[OSM-talk] Using an extract from OSM in an academic paper

David Cottingham david.cottingham at cl.cam.ac.uk
Thu Feb 21 18:21:28 GMT 2008

Hi Phillip,

On Thu, 21 Feb 2008, Barnett, Phillip wrote:

> As I understand it, while the copyright of the paper as a whole is owned
> by the publisher, an image which uses OSM data will be copyright OSM,


> not the publisher. Not really so unusual, open any newspaper or magazine
> and look at the photographs - almost all of them will have a Corbis
> credit or photographers name (ie implicit copyright notice)
> Same thing for your case.

Yes, except that in a newspaper/magazine they would have obtained a 
license from the copyright holder to reproduce the image (probably not 
just in print but in many other ways too). OSM's licence does allow the 
reproduction of the data, but that reproduction (assuming that it is a 
derivative work) would then be under CC-by-SA license. My worry is that IF 
the paper as a WHOLE was considered a derivative work then the publisher 
would be forced to license the whole thing as CC-by-SA, which they won't 
consent to. If the image itself is derived, but the paper is a collective 
work, then that's OK [still need to know what the accepted form of 
attribution for OSM is, though :-( ].

(Richard: thanks for your opinion re collective work, BTW.)

isn't overly helpful in this regard, because it states:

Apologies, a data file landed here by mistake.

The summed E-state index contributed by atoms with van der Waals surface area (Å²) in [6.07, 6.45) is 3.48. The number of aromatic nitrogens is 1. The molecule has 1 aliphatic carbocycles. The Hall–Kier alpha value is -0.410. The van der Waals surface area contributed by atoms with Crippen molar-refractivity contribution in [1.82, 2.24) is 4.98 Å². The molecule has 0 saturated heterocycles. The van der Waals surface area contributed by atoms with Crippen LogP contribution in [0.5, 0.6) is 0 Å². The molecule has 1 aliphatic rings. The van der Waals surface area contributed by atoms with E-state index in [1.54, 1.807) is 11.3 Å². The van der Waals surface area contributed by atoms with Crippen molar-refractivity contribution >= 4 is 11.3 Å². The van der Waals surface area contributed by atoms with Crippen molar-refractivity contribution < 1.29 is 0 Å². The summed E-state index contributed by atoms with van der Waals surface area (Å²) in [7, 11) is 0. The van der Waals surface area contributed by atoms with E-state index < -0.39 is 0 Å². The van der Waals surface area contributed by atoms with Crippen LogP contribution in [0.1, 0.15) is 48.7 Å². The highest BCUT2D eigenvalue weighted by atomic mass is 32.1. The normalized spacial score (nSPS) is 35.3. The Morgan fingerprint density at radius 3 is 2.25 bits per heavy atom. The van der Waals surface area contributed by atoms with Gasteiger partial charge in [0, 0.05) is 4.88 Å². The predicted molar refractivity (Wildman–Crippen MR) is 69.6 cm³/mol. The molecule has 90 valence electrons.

"If you overlay OSM data with your own data created from other sources 
(for example you going out there with a GPS receiver) and the layers are 
kept separate and independent, and the OSM layer is unchanged, then you 
may have created a collective work."
My images in print clearly don't keep the OSM data independent (my 
overlays are on top of it). Of course, the image that would count as a 
derived work is identifiably separate from the remainder of the paper.

So... With my "common sense" hat on, I would credit OSM and note that my 
images are CC-by-SA, but the remainder of the paper is under the usual 
publisher's copyright. With my "pendantic legalist" hat on, I'm not 
certain that this is what the license says. Or am I missing the obvious? 
Is a a paper "obviously" a collective work?

Has anyone published OSM data in a paper before? (My guess is the 
answer is "yes"...)



> -----Original Message-----
> From: talk-bounces at openstreetmap.org
> [mailto:talk-bounces at openstreetmap.org] On Behalf Of David Cottingham
> Sent: 21 February 2008 15:19
> To: talk at openstreetmap.org
> Subject: [OSM-talk] Using an extract from OSM in an academic paper
> Hi All,
> I'm sure this question's been asked before, but I've searched the
> archives
> and can't find an answer...
> I'm using OSM data as part of my research, and one of the resulting
> papers
> that I'm in the process of writing will have some images that combine a
> small amount of OSM data (most of the city of Cambridge, UK) with my own
> layers.
> In order to be published, I must either own all copyright on the
> contents,
> or be licensed to use whichever parts I do not hold copyright in.
> Can anyone enlighten me as to:
> - How should OSM be attributed as the source of the data? (e.g. "Map
> data
> from Open Street Map, under CC-SA license").
> - Can I, despite the fact that the images I create that utilise OSM
> data are classed as derived works and hence the images should be
> dsitributed under the CC-SA license (correct me if I'm wrong!),
> still publish those images in a paper whose copyright will be owned by
> the
> publisher?
> It's the second of these points that is particularly bothering me!
> Thanks,
> David.

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